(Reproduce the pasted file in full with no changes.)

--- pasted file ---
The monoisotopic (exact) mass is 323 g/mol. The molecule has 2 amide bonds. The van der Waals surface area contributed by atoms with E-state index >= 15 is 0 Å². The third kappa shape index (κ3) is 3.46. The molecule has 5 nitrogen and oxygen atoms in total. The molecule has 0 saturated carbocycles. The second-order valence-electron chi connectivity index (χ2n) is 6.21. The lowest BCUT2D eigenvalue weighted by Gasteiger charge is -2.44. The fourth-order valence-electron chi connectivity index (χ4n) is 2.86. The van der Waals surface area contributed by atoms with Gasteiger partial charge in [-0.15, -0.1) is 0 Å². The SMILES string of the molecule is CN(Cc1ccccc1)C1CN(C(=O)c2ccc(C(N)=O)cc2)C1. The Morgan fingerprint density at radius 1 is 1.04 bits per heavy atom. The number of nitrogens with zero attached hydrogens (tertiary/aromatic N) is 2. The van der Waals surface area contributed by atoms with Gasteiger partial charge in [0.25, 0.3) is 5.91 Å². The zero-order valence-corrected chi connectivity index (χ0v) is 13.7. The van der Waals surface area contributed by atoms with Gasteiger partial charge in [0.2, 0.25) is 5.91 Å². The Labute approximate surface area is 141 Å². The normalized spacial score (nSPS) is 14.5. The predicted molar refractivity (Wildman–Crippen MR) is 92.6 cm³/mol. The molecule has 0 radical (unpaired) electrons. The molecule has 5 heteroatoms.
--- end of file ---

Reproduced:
The monoisotopic (exact) mass is 323 g/mol. The molecule has 2 amide bonds. The van der Waals surface area contributed by atoms with E-state index >= 15 is 0 Å². The third kappa shape index (κ3) is 3.46. The molecule has 5 nitrogen and oxygen atoms in total. The molecule has 0 saturated carbocycles. The second-order valence-electron chi connectivity index (χ2n) is 6.21. The lowest BCUT2D eigenvalue weighted by Gasteiger charge is -2.44. The fourth-order valence-electron chi connectivity index (χ4n) is 2.86. The van der Waals surface area contributed by atoms with Gasteiger partial charge in [-0.15, -0.1) is 0 Å². The SMILES string of the molecule is CN(Cc1ccccc1)C1CN(C(=O)c2ccc(C(N)=O)cc2)C1. The Morgan fingerprint density at radius 1 is 1.04 bits per heavy atom. The number of nitrogens with zero attached hydrogens (tertiary/aromatic N) is 2. The van der Waals surface area contributed by atoms with Gasteiger partial charge in [0.25, 0.3) is 5.91 Å². The zero-order valence-corrected chi connectivity index (χ0v) is 13.7. The van der Waals surface area contributed by atoms with Gasteiger partial charge in [0.2, 0.25) is 5.91 Å². The Labute approximate surface area is 141 Å². The normalized spacial score (nSPS) is 14.5. The predicted molar refractivity (Wildman–Crippen MR) is 92.6 cm³/mol. The molecule has 0 radical (unpaired) electrons. The molecule has 5 heteroatoms.